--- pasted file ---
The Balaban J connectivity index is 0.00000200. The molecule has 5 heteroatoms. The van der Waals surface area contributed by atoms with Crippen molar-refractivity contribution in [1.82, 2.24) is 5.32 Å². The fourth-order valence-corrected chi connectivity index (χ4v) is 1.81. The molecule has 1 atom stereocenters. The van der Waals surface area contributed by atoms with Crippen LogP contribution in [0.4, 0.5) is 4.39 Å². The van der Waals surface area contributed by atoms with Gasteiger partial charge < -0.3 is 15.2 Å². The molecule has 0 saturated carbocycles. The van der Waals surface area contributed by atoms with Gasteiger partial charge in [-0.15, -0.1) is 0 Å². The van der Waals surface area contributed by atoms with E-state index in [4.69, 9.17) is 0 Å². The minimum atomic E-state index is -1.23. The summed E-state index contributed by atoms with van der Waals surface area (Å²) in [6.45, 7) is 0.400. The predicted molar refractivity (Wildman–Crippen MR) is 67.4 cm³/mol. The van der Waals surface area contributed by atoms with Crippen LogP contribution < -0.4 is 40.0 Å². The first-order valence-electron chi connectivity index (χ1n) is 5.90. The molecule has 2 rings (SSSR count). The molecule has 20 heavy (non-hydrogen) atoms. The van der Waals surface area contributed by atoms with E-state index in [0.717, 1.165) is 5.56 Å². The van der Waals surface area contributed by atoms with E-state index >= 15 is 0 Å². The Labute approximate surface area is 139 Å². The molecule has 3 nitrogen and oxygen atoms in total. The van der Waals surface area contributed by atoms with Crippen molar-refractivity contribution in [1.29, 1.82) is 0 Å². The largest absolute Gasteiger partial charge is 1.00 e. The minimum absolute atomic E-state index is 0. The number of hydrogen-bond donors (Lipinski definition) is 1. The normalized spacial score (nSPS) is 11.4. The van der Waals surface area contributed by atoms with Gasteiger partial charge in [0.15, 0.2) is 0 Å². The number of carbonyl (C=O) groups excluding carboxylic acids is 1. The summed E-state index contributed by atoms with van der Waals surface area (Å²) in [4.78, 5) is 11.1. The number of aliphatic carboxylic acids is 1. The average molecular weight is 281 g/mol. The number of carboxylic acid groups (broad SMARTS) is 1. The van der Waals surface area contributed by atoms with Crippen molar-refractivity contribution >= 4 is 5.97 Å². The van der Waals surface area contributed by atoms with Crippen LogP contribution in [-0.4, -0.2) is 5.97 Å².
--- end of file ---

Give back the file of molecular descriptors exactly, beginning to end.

The Balaban J connectivity index is 0.00000200. The molecule has 5 heteroatoms. The van der Waals surface area contributed by atoms with Crippen molar-refractivity contribution in [1.82, 2.24) is 5.32 Å². The fourth-order valence-corrected chi connectivity index (χ4v) is 1.81. The molecule has 1 atom stereocenters. The van der Waals surface area contributed by atoms with Crippen LogP contribution in [0.4, 0.5) is 4.39 Å². The van der Waals surface area contributed by atoms with Gasteiger partial charge < -0.3 is 15.2 Å². The molecule has 0 saturated carbocycles. The van der Waals surface area contributed by atoms with Gasteiger partial charge in [-0.15, -0.1) is 0 Å². The van der Waals surface area contributed by atoms with E-state index in [4.69, 9.17) is 0 Å². The minimum atomic E-state index is -1.23. The summed E-state index contributed by atoms with van der Waals surface area (Å²) in [6.45, 7) is 0.400. The predicted molar refractivity (Wildman–Crippen MR) is 67.4 cm³/mol. The van der Waals surface area contributed by atoms with Crippen LogP contribution < -0.4 is 40.0 Å². The first-order valence-electron chi connectivity index (χ1n) is 5.90. The molecule has 2 rings (SSSR count). The molecule has 20 heavy (non-hydrogen) atoms. The van der Waals surface area contributed by atoms with E-state index in [0.717, 1.165) is 5.56 Å². The van der Waals surface area contributed by atoms with E-state index >= 15 is 0 Å². The Labute approximate surface area is 139 Å². The molecule has 3 nitrogen and oxygen atoms in total. The van der Waals surface area contributed by atoms with Crippen molar-refractivity contribution in [1.29, 1.82) is 0 Å². The largest absolute Gasteiger partial charge is 1.00 e. The minimum absolute atomic E-state index is 0. The number of hydrogen-bond donors (Lipinski definition) is 1. The normalized spacial score (nSPS) is 11.4. The van der Waals surface area contributed by atoms with Gasteiger partial charge in [0.15, 0.2) is 0 Å². The number of carbonyl (C=O) groups excluding carboxylic acids is 1. The summed E-state index contributed by atoms with van der Waals surface area (Å²) in [4.78, 5) is 11.1. The number of aliphatic carboxylic acids is 1. The average molecular weight is 281 g/mol. The number of carboxylic acid groups (broad SMARTS) is 1. The van der Waals surface area contributed by atoms with Crippen molar-refractivity contribution >= 4 is 5.97 Å². The van der Waals surface area contributed by atoms with Crippen LogP contribution in [-0.4, -0.2) is 5.97 Å².